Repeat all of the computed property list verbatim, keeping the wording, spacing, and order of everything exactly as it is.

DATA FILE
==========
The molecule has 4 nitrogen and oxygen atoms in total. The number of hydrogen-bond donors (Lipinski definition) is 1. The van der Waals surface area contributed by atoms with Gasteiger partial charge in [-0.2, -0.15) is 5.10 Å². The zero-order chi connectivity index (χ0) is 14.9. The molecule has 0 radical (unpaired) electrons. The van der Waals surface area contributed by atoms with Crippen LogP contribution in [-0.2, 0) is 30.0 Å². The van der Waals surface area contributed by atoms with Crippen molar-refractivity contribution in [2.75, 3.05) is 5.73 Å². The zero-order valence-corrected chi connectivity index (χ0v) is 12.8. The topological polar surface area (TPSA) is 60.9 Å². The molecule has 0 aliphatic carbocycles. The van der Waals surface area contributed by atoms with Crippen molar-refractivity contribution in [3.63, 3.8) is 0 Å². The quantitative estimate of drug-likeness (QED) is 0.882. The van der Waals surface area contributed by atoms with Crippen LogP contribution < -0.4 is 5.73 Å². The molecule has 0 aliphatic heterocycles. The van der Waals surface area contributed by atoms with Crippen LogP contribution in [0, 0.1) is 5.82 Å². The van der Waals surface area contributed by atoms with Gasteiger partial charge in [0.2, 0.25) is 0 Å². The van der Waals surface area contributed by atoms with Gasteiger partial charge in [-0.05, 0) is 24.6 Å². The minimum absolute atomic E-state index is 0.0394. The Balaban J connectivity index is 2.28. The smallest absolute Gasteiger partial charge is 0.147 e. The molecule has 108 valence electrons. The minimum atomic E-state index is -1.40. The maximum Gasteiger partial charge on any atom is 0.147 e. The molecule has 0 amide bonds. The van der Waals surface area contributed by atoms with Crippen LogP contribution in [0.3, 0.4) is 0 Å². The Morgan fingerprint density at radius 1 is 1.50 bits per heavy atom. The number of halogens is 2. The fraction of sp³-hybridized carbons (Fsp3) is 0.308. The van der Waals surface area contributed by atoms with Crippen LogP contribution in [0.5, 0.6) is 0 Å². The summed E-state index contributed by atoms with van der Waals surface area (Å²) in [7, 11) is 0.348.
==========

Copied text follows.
The molecule has 4 nitrogen and oxygen atoms in total. The number of hydrogen-bond donors (Lipinski definition) is 1. The van der Waals surface area contributed by atoms with Gasteiger partial charge in [-0.2, -0.15) is 5.10 Å². The zero-order chi connectivity index (χ0) is 14.9. The molecule has 0 radical (unpaired) electrons. The van der Waals surface area contributed by atoms with Crippen LogP contribution in [-0.2, 0) is 30.0 Å². The van der Waals surface area contributed by atoms with Crippen molar-refractivity contribution in [2.75, 3.05) is 5.73 Å². The zero-order valence-corrected chi connectivity index (χ0v) is 12.8. The topological polar surface area (TPSA) is 60.9 Å². The molecule has 0 aliphatic carbocycles. The van der Waals surface area contributed by atoms with Crippen molar-refractivity contribution in [3.63, 3.8) is 0 Å². The quantitative estimate of drug-likeness (QED) is 0.882. The van der Waals surface area contributed by atoms with Crippen LogP contribution < -0.4 is 5.73 Å². The molecule has 0 aliphatic heterocycles. The van der Waals surface area contributed by atoms with Crippen LogP contribution in [0, 0.1) is 5.82 Å². The van der Waals surface area contributed by atoms with Gasteiger partial charge in [0.2, 0.25) is 0 Å². The van der Waals surface area contributed by atoms with Gasteiger partial charge in [-0.05, 0) is 24.6 Å². The minimum absolute atomic E-state index is 0.0394. The Balaban J connectivity index is 2.28. The smallest absolute Gasteiger partial charge is 0.147 e. The molecule has 108 valence electrons. The minimum atomic E-state index is -1.40. The maximum Gasteiger partial charge on any atom is 0.147 e. The molecule has 0 amide bonds. The van der Waals surface area contributed by atoms with Crippen LogP contribution in [0.3, 0.4) is 0 Å². The Morgan fingerprint density at radius 1 is 1.50 bits per heavy atom. The number of halogens is 2. The fraction of sp³-hybridized carbons (Fsp3) is 0.308. The van der Waals surface area contributed by atoms with Crippen LogP contribution in [0.5, 0.6) is 0 Å². The summed E-state index contributed by atoms with van der Waals surface area (Å²) in [7, 11) is 0.348.